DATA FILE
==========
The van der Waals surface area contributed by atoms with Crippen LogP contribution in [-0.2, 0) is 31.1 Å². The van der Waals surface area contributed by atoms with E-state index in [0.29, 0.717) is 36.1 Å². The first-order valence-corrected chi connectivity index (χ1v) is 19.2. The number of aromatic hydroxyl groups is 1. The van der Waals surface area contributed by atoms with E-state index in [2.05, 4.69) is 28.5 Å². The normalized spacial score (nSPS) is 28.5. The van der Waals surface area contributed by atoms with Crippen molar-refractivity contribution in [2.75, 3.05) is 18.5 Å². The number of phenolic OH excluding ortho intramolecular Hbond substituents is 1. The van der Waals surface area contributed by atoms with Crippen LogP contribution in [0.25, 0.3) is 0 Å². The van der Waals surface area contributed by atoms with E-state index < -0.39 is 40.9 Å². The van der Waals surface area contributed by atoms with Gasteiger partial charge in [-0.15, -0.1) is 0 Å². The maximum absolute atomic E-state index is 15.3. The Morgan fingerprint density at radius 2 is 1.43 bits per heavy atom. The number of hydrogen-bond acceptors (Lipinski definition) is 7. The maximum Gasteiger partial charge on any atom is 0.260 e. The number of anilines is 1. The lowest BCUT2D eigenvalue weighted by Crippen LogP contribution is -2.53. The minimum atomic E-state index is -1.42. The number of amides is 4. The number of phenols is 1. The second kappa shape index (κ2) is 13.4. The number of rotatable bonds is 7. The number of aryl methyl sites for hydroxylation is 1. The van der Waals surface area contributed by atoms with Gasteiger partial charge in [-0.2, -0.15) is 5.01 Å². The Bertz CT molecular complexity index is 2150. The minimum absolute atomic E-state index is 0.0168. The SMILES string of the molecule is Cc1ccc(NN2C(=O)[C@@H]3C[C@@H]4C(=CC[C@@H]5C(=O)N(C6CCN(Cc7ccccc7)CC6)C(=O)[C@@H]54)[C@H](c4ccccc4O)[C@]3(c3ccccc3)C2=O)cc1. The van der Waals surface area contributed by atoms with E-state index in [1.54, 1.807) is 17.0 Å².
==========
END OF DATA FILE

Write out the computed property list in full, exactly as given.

The van der Waals surface area contributed by atoms with Crippen LogP contribution in [-0.2, 0) is 31.1 Å². The van der Waals surface area contributed by atoms with E-state index in [0.29, 0.717) is 36.1 Å². The first-order valence-corrected chi connectivity index (χ1v) is 19.2. The number of aromatic hydroxyl groups is 1. The van der Waals surface area contributed by atoms with E-state index in [2.05, 4.69) is 28.5 Å². The normalized spacial score (nSPS) is 28.5. The van der Waals surface area contributed by atoms with Crippen molar-refractivity contribution in [2.75, 3.05) is 18.5 Å². The number of phenolic OH excluding ortho intramolecular Hbond substituents is 1. The van der Waals surface area contributed by atoms with Crippen LogP contribution in [0.25, 0.3) is 0 Å². The van der Waals surface area contributed by atoms with E-state index < -0.39 is 40.9 Å². The van der Waals surface area contributed by atoms with Gasteiger partial charge in [-0.15, -0.1) is 0 Å². The maximum absolute atomic E-state index is 15.3. The Morgan fingerprint density at radius 2 is 1.43 bits per heavy atom. The number of hydrogen-bond acceptors (Lipinski definition) is 7. The maximum Gasteiger partial charge on any atom is 0.260 e. The number of anilines is 1. The lowest BCUT2D eigenvalue weighted by Crippen LogP contribution is -2.53. The minimum atomic E-state index is -1.42. The number of amides is 4. The number of phenols is 1. The second kappa shape index (κ2) is 13.4. The number of rotatable bonds is 7. The number of aryl methyl sites for hydroxylation is 1. The van der Waals surface area contributed by atoms with Gasteiger partial charge in [-0.2, -0.15) is 5.01 Å². The Bertz CT molecular complexity index is 2150. The minimum absolute atomic E-state index is 0.0168. The SMILES string of the molecule is Cc1ccc(NN2C(=O)[C@@H]3C[C@@H]4C(=CC[C@@H]5C(=O)N(C6CCN(Cc7ccccc7)CC6)C(=O)[C@@H]54)[C@H](c4ccccc4O)[C@]3(c3ccccc3)C2=O)cc1. The van der Waals surface area contributed by atoms with E-state index in [1.54, 1.807) is 17.0 Å².